Bonn: German Development Institute / Deutsches Institut für Entwicklungspolitik (DIE)
Preis: 10 €
In 2012, after years of heated debates, the government of India finally approved the liberalisation of foreign direct investment in retail. The landmark policy allows for 51 per cent foreign ownership in multi-brand retailing and aims to inject new businesses into the country’s massive agricultural sector. Specifically, it hopes to entice multinational retailers to invest in the modernisation of the country’s agricultural value chains that are notoriously intricate and plagued by a plethora of problems at various nodes.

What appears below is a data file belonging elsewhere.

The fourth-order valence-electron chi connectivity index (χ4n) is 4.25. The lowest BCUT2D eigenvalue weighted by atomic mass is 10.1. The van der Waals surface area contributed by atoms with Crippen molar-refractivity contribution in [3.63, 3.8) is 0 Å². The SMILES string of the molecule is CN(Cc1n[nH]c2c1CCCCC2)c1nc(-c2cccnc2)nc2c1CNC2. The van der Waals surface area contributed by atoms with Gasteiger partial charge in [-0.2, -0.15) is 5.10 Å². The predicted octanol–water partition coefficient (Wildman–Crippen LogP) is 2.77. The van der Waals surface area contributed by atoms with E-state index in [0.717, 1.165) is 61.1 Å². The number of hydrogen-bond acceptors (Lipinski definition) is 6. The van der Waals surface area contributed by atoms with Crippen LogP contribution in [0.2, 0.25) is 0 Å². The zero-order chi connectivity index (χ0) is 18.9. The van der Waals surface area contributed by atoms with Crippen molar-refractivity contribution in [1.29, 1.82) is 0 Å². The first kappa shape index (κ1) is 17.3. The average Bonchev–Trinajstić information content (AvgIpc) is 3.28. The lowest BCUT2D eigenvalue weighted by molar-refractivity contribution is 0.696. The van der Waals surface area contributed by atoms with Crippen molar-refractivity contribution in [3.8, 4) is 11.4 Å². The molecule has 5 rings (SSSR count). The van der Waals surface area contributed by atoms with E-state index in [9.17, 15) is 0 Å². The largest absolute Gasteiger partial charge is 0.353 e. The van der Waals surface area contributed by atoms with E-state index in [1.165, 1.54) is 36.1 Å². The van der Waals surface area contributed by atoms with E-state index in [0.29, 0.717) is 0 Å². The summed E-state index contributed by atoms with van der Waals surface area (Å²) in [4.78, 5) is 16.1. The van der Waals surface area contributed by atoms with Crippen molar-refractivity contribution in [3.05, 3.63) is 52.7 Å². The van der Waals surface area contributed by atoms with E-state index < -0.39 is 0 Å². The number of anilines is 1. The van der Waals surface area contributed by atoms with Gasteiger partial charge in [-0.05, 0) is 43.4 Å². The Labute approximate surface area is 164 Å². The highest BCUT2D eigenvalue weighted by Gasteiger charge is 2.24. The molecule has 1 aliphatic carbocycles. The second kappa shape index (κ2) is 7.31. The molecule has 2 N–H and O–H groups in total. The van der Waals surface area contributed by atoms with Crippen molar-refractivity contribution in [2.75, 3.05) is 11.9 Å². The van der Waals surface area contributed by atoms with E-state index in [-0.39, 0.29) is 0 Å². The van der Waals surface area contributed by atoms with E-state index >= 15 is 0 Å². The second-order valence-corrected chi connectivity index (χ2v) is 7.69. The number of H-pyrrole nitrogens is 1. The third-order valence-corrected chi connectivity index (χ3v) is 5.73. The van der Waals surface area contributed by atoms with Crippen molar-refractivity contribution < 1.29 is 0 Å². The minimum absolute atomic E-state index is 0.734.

This study was conducted in the immediate aftermath of this new retail FDI policy. Evidence suggests that international retailers’ response has been weak and that the expected investments have not been taking place. Various barriers at the national level continue to hinder the market penetration of modern modes of retailing; perhaps most striking is the marginal difference in governance, efficiency and profits between traditional and modern value chains. This study recommends cautiously proceeding with retail FDI liberalisation in India and accompanying it with policies that shape the process in a more inclusive manner.